Andy Griffith RIP

I still haven’t seen “A Face In The Crowd” but Scholars and Rogues has convinced me to:

Andy Griffith’s character commands the screen, whether his character, “Lonesome” Rhodes, is in manipulative, lecherous, cynical, or domineering modes. Andy Griffith lecherous? Oh, yeah. Heck, he could have played Jerry Sandusky and made it believable. Watching the arc of Lonesome Rhodes’ life is a rare treat. Granted, a treat that doesn’t always taste good–kind of like the Every Flavor Beans in Harry Potter–but one of those things that you should try, at least once.

I read once that Ted Danson based his treatment of the character Sam Malone on the Andy Griffith show, surrounded by weirdos but still able to treat them all with dignity and patience.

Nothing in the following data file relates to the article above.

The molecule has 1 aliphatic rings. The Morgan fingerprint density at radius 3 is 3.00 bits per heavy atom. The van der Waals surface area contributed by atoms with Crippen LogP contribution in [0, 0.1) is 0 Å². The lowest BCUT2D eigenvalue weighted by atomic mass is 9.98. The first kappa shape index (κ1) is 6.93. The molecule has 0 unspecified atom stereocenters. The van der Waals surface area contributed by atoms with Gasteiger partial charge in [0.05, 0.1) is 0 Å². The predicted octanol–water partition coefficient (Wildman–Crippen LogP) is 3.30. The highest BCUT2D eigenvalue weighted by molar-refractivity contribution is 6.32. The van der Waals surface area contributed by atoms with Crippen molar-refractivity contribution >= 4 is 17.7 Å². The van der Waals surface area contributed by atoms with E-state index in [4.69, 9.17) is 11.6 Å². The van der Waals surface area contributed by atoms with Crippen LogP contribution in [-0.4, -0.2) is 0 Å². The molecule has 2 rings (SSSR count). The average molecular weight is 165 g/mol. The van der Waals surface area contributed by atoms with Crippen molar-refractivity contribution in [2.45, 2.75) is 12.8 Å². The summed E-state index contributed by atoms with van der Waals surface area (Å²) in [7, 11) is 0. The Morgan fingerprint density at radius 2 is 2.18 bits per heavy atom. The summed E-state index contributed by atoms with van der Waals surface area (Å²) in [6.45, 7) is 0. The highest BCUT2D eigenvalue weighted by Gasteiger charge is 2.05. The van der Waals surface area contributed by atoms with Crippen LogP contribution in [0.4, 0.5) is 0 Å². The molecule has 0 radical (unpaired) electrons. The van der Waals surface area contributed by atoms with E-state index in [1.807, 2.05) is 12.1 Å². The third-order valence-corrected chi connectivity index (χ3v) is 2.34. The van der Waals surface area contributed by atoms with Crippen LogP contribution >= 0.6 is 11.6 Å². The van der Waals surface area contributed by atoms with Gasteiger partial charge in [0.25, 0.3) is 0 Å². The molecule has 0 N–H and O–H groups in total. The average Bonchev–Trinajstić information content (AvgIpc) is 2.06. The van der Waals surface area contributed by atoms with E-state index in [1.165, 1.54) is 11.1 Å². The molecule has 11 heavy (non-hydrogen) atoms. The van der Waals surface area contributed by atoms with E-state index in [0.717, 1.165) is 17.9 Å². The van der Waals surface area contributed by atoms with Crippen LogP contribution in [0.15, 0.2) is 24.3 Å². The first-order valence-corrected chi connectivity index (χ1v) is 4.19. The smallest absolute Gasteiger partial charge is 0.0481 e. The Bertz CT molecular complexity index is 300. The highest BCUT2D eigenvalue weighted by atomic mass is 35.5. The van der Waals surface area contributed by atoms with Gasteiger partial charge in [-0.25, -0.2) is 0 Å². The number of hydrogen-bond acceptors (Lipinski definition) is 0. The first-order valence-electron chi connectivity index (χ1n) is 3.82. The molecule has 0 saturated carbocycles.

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158 replies
  1. 1
    General Stuck says:

    I will miss Andy. RIP

  2. 2
    natthedem says:

    A great man and a damn fine Democrat. RIP Andy.

  3. 3
    Just Some Fuckhead says:

    Unfortunately, his “A Face In The Crowd” role has been reverse-tainted by the success of the Sheriff Andy Taylor character.

  4. 4
    David in NY says:

    Problem with A Face in the Crowd is the fairy-tale ending. The bad guy is beaten by luck, not the skill or virtue of the other side.

    I wondered when I saw it and other movies like it, what made people think the rich fascists were always going to lose — after all, didn’t they have all the money and power? And now they really have gotten vicious and we’ll see what happens.

  5. 5
    kindness says:

    Please….Do not link my childhood Andy Griffith with Sandusky. Some things transcend vile imagery, like my childhood imagery.

  6. 6
    Valdivia says: